Analysis of Ecotourism in Rathdowney, Queensland, Australia
By: Angie Haves
December 14, 2009
The effect of global warming is becoming ever more evident, well-known and of increasing concern as research is conducted on an ongoing basis and the results of this research are communicated widely through the media and print publications. Scientists believe that climate change is largely caused by humans producing pollution (i.e. burning of fossil fuels; accumulating vast amounts of garbage in dumps) and removing large areas of forests, which has caused an excess of heat-trapping gasses in the atmosphere. This is believed to be causing significant changes in weather patterns resulting in more frequent occurrences of drought, flooding, hurricanes and heat waves. Consequently, these weather pattern changes are believed to have had, and will continue to have, negative physical effects for all living beings (e.g. increased rates of death from famine; increases in life-threatening diseases) which will only intensify over time if changes are not enacted throughout the world (United Nations, 2009). The United Nations has taken the lead on a ‘call to arms’ for nations to become engaged in formulating a global response to the problem. This began with the United Nations Framework on Climate Change (UNFCCC) developed in 1992 to begin to consider what can be done to reduce global warming. In 1997, the Kyoto Protocol was adopted by 184 world partners who committed to reducing their emissions by an average of 5 percent by 2012 1.
from 1990 levels. Currently, the United Nations is hosting the UN Climate Change Conference in Copenhagen to further the work completed by the Kyoto Protocol. The goal of this conference is to strengthen the multi-nation commitments made in 1997 to reduce emissions of greenhouse gases which cause global warming and the resultant negative health effects (United Nations, 2009). Because of the heightened awareness of the problems of global warming, responses to mitigate the negative effects are not only being seen as the responsibility of political leaders, but of all citizens. This has been reinforced through education about the importance of all citizens engaging in sustainable practices (e.g., reduce, reuse, recycle) in our everyday lives. The Brundtland Commission of the United Nations developed the following definition of sustainability and sustainable development, which is ‘…development that meets the needs of the present without compromising the ability of future generations to meet their own needs which can sustain all life-forms without destroying or depleting natural resources’ (United Nations, 1987). Governmental and non-governmental organizations have utilized numerous resources (e.g. financial incentives, educational publications, public forums) to educate individual citizens and corporations about ways in which they can adopt sustainable practices. The tourism industry has taken this message to heart by advocating the concept of ‘ecotourism’ as they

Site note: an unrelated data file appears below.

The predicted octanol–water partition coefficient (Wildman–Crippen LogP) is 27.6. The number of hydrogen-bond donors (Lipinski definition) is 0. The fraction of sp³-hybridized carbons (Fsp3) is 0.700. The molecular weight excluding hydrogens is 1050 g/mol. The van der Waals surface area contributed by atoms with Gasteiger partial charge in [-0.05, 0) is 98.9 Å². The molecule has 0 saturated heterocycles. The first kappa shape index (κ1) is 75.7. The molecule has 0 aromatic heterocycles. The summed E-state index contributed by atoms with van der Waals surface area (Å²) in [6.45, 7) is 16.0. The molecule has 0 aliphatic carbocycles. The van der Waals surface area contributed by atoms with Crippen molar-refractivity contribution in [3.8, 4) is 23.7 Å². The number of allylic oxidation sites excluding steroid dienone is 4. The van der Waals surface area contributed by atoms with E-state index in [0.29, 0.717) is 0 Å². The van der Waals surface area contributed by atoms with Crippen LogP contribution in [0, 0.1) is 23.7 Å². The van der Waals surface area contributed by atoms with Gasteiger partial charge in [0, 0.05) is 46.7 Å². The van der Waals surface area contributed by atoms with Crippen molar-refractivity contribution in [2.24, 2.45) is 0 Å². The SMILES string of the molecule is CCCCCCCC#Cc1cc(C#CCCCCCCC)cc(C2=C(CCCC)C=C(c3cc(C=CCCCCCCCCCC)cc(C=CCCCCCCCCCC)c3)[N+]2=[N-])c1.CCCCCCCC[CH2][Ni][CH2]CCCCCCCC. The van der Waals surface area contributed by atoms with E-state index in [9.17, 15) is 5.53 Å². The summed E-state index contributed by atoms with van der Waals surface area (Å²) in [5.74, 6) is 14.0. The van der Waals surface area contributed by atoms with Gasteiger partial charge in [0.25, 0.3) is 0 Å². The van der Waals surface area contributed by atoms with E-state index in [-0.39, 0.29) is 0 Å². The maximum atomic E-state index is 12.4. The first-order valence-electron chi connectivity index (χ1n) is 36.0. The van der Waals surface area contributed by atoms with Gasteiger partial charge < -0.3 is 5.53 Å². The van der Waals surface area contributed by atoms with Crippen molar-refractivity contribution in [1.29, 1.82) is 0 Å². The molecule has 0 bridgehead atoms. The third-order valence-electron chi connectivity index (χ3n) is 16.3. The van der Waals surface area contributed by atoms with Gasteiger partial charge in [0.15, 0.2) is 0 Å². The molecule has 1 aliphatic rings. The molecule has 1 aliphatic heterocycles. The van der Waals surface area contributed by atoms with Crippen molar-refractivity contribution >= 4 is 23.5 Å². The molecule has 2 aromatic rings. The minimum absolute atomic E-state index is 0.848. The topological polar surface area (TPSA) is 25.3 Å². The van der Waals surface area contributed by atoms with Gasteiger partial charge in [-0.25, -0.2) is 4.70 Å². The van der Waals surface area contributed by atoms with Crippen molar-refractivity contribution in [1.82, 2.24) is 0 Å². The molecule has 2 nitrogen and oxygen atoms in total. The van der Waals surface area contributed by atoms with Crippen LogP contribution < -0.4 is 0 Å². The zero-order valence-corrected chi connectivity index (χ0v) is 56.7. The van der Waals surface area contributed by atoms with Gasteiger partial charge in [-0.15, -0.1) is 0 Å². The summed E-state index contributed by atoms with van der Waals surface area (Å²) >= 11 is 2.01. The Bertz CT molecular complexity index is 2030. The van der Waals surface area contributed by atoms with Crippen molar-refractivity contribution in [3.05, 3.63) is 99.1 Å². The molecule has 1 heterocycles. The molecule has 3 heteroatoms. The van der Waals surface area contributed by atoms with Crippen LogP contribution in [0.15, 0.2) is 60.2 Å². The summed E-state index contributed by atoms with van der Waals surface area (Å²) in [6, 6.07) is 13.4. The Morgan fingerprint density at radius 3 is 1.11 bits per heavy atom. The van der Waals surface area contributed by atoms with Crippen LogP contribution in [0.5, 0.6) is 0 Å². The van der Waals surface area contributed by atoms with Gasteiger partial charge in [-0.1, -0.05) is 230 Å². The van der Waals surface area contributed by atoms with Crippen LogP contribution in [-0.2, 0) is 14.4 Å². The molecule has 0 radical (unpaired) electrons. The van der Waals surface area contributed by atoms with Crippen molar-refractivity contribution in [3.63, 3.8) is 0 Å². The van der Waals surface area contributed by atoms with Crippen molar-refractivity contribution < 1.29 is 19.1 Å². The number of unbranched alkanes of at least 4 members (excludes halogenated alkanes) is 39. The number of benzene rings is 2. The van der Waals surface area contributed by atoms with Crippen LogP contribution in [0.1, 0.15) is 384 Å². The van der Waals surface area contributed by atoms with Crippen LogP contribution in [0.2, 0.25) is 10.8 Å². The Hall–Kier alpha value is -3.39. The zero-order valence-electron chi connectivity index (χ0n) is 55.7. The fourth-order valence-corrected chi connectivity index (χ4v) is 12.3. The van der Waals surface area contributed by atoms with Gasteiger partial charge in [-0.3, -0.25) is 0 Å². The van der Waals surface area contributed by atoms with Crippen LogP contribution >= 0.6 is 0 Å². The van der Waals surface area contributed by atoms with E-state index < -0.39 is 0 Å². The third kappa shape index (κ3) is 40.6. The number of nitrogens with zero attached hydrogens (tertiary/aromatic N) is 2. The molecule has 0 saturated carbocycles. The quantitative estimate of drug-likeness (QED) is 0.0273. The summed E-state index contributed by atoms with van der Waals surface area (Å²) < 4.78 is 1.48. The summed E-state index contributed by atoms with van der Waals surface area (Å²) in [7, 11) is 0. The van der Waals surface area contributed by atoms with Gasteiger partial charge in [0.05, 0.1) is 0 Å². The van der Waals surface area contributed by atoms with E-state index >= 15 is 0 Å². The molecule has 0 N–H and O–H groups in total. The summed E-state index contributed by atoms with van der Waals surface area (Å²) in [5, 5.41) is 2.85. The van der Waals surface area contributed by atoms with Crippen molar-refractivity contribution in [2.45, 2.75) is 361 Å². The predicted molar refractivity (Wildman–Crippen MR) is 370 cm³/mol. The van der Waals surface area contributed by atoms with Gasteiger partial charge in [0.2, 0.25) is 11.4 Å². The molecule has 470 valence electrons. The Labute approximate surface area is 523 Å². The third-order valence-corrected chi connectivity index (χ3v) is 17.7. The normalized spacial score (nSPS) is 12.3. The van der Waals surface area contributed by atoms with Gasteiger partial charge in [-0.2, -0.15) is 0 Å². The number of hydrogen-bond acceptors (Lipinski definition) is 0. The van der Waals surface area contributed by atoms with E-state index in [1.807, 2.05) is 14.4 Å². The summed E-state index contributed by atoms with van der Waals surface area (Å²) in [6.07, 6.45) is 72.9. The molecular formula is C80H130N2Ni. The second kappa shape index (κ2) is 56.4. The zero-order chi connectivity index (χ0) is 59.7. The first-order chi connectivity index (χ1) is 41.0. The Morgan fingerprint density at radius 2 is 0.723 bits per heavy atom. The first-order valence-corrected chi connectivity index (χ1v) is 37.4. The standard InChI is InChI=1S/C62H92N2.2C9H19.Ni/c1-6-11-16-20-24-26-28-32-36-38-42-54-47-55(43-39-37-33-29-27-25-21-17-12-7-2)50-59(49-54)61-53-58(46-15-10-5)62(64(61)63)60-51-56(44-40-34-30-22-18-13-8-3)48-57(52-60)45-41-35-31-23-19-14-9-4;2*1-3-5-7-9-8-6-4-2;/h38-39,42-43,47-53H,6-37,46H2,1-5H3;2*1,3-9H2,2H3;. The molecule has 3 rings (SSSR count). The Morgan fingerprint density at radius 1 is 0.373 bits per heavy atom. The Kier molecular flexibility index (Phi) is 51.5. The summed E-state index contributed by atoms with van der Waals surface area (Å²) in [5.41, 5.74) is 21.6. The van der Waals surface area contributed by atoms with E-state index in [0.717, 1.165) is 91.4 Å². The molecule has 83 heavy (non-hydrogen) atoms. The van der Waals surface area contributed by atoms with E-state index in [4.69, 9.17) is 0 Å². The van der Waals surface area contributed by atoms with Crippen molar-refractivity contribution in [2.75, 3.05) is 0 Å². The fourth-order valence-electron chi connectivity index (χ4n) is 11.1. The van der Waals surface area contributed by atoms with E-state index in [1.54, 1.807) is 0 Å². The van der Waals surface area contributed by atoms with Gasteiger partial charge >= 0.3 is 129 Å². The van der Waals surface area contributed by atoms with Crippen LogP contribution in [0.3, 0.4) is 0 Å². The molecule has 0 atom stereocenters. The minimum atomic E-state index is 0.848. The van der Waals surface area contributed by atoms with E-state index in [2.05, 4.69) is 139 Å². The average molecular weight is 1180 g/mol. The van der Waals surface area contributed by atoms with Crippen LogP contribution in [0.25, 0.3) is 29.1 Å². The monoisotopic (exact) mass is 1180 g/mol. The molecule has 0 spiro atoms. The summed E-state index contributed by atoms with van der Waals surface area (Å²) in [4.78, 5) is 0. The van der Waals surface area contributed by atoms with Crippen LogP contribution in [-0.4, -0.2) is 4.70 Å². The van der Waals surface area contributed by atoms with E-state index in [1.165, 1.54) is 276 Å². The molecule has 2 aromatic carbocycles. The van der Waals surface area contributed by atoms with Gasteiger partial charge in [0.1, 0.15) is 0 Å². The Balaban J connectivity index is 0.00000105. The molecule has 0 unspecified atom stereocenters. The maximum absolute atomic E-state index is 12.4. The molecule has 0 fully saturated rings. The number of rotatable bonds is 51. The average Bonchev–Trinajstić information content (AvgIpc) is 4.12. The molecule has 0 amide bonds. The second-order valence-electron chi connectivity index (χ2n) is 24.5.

realize ‘Profitability in tourism depends on maintaining the attractiveness of the destination people want to see and experience’ (Goeldner & Ritchie, 2009, pgs. 470). There is also a growing awareness that making ecotourism opportunities available for tourists is good for business in that tourists are increasingly demanding products and experiences which are educationally stimulating and environmentally conscious. It is anticipated demand in this area will be maintained for the foreseeable future (Government of Ontario, 2009).
This paper will outline the potential benefits and dangers of ecotourism by first deriving a better understanding of the issue by examining the industry as a whole, and then...